Railway facility planning is a strategic overview analysis of how to locate and develop a parcel of real estate based on projected business and traffic needs. Occasionally, the planning is done for a vacant site — a greenfield project. Far more often, the planning is done for the expansion and/or repurposing of railroad facilities.
Identify the functions
The first step is identifying the operational functions to be considered for a location:
- Train operations: volume of trains, train types, car block swapping between trains, loose car classification volume
- Intermodal operations: anticipated container and trailer lifts, which leads to quantity and lengths of working tracks, support tracks and switching leads; lift equipment selection; maintenance space for those items; and parking
- Maintenance: locomotive resupply, fueling and repair; freight car repair; shifted load repair
- Utilities: electric power, communications, water, stormwater drainage, wastewater, industrial wastewater
- Administrative: railroad operations, engineering, maintenance and security staff. Is space needed for nonrailroaders, such as operations contractors or government inspectors?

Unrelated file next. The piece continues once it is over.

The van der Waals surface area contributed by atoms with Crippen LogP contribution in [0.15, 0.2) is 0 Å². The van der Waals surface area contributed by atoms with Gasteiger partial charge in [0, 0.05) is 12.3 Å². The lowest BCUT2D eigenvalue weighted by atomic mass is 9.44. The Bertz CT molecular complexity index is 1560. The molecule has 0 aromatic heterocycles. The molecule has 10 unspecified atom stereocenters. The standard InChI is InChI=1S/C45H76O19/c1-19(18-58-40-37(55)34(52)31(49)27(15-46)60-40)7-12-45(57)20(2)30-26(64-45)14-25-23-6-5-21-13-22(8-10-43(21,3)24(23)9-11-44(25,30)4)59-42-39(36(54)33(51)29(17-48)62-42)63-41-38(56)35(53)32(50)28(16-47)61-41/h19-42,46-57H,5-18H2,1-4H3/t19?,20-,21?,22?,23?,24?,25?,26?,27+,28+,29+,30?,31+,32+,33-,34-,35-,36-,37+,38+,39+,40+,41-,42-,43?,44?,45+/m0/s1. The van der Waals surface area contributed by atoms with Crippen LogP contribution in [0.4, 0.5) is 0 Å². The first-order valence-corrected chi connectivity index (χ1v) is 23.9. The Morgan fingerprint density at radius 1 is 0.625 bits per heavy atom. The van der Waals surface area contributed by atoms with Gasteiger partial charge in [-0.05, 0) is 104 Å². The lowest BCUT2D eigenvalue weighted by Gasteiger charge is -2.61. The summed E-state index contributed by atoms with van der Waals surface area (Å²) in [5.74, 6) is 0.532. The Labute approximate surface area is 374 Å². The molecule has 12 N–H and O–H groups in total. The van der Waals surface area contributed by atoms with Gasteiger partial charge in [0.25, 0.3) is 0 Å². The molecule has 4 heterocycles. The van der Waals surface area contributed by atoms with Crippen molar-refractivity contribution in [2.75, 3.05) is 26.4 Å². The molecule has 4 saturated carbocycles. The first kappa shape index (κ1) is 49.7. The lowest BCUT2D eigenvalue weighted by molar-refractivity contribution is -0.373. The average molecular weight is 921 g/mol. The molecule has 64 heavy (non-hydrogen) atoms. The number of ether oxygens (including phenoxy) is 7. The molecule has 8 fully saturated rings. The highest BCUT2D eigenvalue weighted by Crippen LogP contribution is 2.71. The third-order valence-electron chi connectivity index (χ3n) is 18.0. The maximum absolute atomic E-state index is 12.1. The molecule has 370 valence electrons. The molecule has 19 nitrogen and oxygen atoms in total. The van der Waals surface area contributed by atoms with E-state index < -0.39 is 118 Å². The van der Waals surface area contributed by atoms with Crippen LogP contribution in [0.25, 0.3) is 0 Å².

These functions can be further broken down into what is absolutely necessary and what should be included if possible.
Opportunities and constraints
Next, one or more potential sites are reviewed for the rough locations of the needed functions. Each site will have opportunities and constraints.
Opportunities: site features or subsite areas that are compatible with one or more functions and/or improve the coordination between two or more functions. Examples:
- The existing railroad main line(s) is along one side of the site: the adjacent land is a good location for receiving/departure or block swap yards or fueling tracks.
- A stream is within the site: this will influence the location of stormwater detention and release.
- A highway is adjacent to a site: the adjacent land is an opportunity for intermodal trucking access and/or the location of administrative buildings to limit most of the auto/truck traffic to one portion of the site.
Constraints: site features or subsite areas that are less- or noncompatible with functions and/or the coordination between functions. Often, features or areas that are opportunities for some functions can be constraints for other functions:
- The area adjacent to the main line is poorly used for the location of most maintenance or administrative functions.
- The low-lying land near a stream may require significant fill for yard tracks. There may be a flooding risk or permitting constraints for other functions.
- The location of yards or other train operating functions adjacent to a highway could result in unacceptable conflicts between trains and roadway vehicles.
Reviewing a site’s opportunities and constraints for functions that are needed and desired starts the process for the preliminary engineering of the facility.
Want to learn more about railway facility planning? Contact Mike Pochop at email@example.com.